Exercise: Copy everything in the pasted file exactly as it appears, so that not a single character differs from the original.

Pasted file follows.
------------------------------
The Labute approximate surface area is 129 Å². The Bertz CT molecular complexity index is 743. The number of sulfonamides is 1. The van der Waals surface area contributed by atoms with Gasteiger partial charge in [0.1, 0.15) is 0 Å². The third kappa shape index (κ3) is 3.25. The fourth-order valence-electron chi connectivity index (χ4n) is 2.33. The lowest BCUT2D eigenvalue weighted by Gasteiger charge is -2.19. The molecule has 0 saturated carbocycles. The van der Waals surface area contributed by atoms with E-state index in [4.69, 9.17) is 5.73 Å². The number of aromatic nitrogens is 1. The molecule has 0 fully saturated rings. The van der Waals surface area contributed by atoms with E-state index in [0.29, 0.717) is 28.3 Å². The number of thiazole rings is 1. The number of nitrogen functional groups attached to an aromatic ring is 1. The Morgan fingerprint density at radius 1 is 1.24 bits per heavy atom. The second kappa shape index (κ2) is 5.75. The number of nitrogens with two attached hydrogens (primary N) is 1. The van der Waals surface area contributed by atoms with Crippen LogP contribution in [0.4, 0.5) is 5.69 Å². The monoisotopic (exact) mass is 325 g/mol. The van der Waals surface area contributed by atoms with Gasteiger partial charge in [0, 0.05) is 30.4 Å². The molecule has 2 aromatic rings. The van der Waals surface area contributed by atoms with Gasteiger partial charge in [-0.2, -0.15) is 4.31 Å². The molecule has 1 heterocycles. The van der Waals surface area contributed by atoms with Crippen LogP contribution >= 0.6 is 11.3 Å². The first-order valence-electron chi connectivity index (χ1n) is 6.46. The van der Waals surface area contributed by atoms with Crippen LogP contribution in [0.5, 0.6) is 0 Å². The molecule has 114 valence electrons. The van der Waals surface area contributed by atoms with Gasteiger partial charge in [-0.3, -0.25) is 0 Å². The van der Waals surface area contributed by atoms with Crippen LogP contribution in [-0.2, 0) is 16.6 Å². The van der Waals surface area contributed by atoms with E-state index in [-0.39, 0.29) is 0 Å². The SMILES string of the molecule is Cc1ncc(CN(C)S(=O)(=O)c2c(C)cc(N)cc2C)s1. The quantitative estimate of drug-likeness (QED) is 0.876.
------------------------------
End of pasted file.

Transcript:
The Labute approximate surface area is 129 Å². The Bertz CT molecular complexity index is 743. The number of sulfonamides is 1. The van der Waals surface area contributed by atoms with Gasteiger partial charge in [0.1, 0.15) is 0 Å². The third kappa shape index (κ3) is 3.25. The fourth-order valence-electron chi connectivity index (χ4n) is 2.33. The lowest BCUT2D eigenvalue weighted by Gasteiger charge is -2.19. The molecule has 0 saturated carbocycles. The van der Waals surface area contributed by atoms with E-state index in [4.69, 9.17) is 5.73 Å². The number of aromatic nitrogens is 1. The molecule has 0 fully saturated rings. The van der Waals surface area contributed by atoms with E-state index in [0.29, 0.717) is 28.3 Å². The number of thiazole rings is 1. The number of nitrogen functional groups attached to an aromatic ring is 1. The Morgan fingerprint density at radius 1 is 1.24 bits per heavy atom. The second kappa shape index (κ2) is 5.75. The number of nitrogens with two attached hydrogens (primary N) is 1. The van der Waals surface area contributed by atoms with Crippen LogP contribution in [0.4, 0.5) is 5.69 Å². The monoisotopic (exact) mass is 325 g/mol. The van der Waals surface area contributed by atoms with Gasteiger partial charge in [0, 0.05) is 30.4 Å². The molecule has 2 aromatic rings. The van der Waals surface area contributed by atoms with Gasteiger partial charge in [-0.2, -0.15) is 4.31 Å². The molecule has 1 heterocycles. The van der Waals surface area contributed by atoms with Crippen LogP contribution >= 0.6 is 11.3 Å². The first-order valence-electron chi connectivity index (χ1n) is 6.46. The van der Waals surface area contributed by atoms with Crippen LogP contribution in [0.5, 0.6) is 0 Å². The molecule has 114 valence electrons. The van der Waals surface area contributed by atoms with Gasteiger partial charge in [-0.3, -0.25) is 0 Å². The van der Waals surface area contributed by atoms with Crippen LogP contribution in [-0.2, 0) is 16.6 Å². The van der Waals surface area contributed by atoms with E-state index in [-0.39, 0.29) is 0 Å². The SMILES string of the molecule is Cc1ncc(CN(C)S(=O)(=O)c2c(C)cc(N)cc2C)s1. The quantitative estimate of drug-likeness (QED) is 0.876.